Opening lunches at the Festival

Opening lunches at the Festival

The Festival often opens with a lunch of Orkney food, to follow the opening talk.

Often the lunch takes up the theme of the talk. On several occasions we’ve featured a group of fisheries researchers, outlining projects under way to improve the sustainability of Orkney’s fishing sector. There have been reports of work on crab, brown crab, and lobsters. They’ve been followed by a mouthwatering lunch of Orkney seafood provided by Orkney Fishermen’s Society.

Orkney’s shallow rocky waters, regularly washed by strong nutrient-bearing tides provide rich habitat for crabs and lobsters. Over 100 registered and licenced boats set out creels to trap them, returning undersized specimens alive to the sea to grow and breed.

The story of Orkney’s crab factories, and the energy and vision that has been put into them, would fill a book, and one indeed – A Creek to a Haven – was produced to mark the 50th anniversary of the OFS in 1953.

“Our crab factories in Westray and Stromness are something to be proud of,” said the authors, Capt. R.L. Sutherland and Stewart Crichton, who themselves have played a huge part in the great developments. “No other fishing community in the UK has been able to sustain such processing facilities, largely still owned and controlled by fishermen.”

Stewart Crichton took over the management of the Stromness-based co-operative in 1993 when it was at a low ebb, and led the way with energy and vision into a new purpose-built factory and steady growth. It’s today one of the largest crab processors in the UK, also supplying live brown and velvet crabs and lobster across the world.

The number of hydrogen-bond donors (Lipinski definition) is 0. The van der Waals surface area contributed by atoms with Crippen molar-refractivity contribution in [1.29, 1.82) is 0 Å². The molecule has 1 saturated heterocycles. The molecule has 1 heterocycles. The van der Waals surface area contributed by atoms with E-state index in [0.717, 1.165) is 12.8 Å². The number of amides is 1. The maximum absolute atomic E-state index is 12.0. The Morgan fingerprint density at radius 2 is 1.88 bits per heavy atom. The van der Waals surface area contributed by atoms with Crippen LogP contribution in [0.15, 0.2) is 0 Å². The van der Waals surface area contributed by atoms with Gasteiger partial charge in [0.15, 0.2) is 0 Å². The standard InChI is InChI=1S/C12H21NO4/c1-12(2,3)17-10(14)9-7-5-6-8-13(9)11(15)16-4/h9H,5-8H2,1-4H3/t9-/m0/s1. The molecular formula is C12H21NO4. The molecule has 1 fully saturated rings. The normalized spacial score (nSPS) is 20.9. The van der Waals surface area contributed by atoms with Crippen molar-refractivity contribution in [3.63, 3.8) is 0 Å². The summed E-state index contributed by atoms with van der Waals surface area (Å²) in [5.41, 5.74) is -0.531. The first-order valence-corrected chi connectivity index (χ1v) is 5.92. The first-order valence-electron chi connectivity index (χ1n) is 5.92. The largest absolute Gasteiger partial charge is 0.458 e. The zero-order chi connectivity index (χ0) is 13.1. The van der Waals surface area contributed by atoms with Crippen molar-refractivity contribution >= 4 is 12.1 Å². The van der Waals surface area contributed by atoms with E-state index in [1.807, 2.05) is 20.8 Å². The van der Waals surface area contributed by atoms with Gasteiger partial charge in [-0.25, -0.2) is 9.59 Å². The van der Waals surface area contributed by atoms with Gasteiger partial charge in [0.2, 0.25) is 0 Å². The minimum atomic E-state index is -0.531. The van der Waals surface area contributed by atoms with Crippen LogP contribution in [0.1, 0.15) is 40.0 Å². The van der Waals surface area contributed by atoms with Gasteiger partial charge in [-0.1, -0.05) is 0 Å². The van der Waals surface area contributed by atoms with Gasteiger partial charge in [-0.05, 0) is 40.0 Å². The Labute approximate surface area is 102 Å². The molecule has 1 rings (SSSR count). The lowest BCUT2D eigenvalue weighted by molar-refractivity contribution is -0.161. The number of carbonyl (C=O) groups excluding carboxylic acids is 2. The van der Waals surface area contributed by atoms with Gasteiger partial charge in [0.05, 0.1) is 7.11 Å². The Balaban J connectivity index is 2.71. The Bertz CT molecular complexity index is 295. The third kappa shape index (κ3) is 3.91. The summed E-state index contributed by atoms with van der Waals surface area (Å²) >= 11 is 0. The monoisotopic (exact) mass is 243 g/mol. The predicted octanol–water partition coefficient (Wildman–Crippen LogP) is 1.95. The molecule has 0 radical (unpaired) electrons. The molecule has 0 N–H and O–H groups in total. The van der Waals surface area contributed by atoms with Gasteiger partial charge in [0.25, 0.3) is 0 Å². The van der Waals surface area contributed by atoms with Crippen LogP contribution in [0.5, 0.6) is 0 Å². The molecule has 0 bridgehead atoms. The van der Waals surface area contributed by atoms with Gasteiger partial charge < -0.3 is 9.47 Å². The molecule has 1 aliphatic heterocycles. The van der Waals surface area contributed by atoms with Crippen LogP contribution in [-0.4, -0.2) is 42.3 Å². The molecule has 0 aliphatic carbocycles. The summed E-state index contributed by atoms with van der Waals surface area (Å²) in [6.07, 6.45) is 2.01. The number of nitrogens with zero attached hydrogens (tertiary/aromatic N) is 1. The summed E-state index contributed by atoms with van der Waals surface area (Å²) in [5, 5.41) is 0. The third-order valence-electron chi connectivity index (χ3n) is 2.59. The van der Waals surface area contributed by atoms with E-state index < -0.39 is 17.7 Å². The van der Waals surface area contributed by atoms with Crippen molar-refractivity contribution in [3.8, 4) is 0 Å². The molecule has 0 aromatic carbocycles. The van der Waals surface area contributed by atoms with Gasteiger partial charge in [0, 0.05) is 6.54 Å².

The OFS was the first crab processor to hold Marine Stewardship Council certification for brown crab, and is a key supporter of Orkney Sustainable Fisheries.

Backed by fishermen and processors across Orkney, Orkney Sustainable Fisheries Ltd employs 2 full-time marine scientists to collect data on stocks and provide advice for local fisheries management.

They’ve carried out local stock assessment, and they’ve also looked at the habitats of juvenile lobsters and the movement of juvenile scallops, and the size at which local brown crabs reach sexual maturity – thereby providing a good way of monitoring catches to make sure that Orkney brown crabs can have a least 3 spawning seasons before capture and removal from the fishery.

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